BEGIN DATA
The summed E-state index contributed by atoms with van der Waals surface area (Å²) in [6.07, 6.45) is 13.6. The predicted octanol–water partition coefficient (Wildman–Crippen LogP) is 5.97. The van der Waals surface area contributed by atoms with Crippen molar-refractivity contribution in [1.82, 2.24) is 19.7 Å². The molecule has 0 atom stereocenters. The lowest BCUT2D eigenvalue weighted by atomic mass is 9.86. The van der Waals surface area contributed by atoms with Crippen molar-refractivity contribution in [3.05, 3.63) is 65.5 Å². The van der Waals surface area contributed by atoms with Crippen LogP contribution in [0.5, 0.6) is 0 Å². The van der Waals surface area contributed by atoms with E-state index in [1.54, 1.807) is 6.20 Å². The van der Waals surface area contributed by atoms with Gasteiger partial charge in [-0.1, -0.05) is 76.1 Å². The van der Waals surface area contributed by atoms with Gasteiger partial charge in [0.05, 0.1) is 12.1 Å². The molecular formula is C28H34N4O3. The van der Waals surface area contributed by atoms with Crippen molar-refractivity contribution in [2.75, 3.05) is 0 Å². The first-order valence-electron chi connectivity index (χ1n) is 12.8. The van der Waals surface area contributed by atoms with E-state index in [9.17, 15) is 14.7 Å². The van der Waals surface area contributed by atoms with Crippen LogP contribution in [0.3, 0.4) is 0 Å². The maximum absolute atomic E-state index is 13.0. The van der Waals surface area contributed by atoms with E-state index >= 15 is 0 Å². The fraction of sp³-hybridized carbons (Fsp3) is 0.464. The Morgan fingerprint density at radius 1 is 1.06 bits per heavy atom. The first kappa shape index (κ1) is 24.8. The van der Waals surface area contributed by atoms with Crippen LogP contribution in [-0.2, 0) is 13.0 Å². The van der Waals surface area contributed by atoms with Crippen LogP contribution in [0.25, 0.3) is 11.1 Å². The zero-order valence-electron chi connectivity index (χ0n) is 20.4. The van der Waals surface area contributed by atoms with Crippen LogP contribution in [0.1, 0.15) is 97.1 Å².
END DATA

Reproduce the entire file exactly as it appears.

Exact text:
The summed E-state index contributed by atoms with van der Waals surface area (Å²) in [6.07, 6.45) is 13.6. The predicted octanol–water partition coefficient (Wildman–Crippen LogP) is 5.97. The van der Waals surface area contributed by atoms with Crippen molar-refractivity contribution in [1.82, 2.24) is 19.7 Å². The molecule has 0 atom stereocenters. The lowest BCUT2D eigenvalue weighted by atomic mass is 9.86. The van der Waals surface area contributed by atoms with Crippen molar-refractivity contribution in [3.05, 3.63) is 65.5 Å². The van der Waals surface area contributed by atoms with Crippen LogP contribution in [0.5, 0.6) is 0 Å². The van der Waals surface area contributed by atoms with E-state index in [1.54, 1.807) is 6.20 Å². The van der Waals surface area contributed by atoms with Gasteiger partial charge in [-0.1, -0.05) is 76.1 Å². The van der Waals surface area contributed by atoms with Gasteiger partial charge in [0.05, 0.1) is 12.1 Å². The molecular formula is C28H34N4O3. The van der Waals surface area contributed by atoms with Crippen molar-refractivity contribution in [2.75, 3.05) is 0 Å². The first-order valence-electron chi connectivity index (χ1n) is 12.8. The van der Waals surface area contributed by atoms with E-state index in [9.17, 15) is 14.7 Å². The van der Waals surface area contributed by atoms with Crippen LogP contribution in [0.3, 0.4) is 0 Å². The maximum absolute atomic E-state index is 13.0. The van der Waals surface area contributed by atoms with E-state index >= 15 is 0 Å². The fraction of sp³-hybridized carbons (Fsp3) is 0.464. The Morgan fingerprint density at radius 1 is 1.06 bits per heavy atom. The first kappa shape index (κ1) is 24.8. The van der Waals surface area contributed by atoms with Crippen LogP contribution in [-0.2, 0) is 13.0 Å². The van der Waals surface area contributed by atoms with Crippen LogP contribution in [0.25, 0.3) is 11.1 Å². The zero-order valence-electron chi connectivity index (χ0n) is 20.4. The van der Waals surface area contributed by atoms with Crippen LogP contribution in [0.1, 0.15) is 97.1 Å².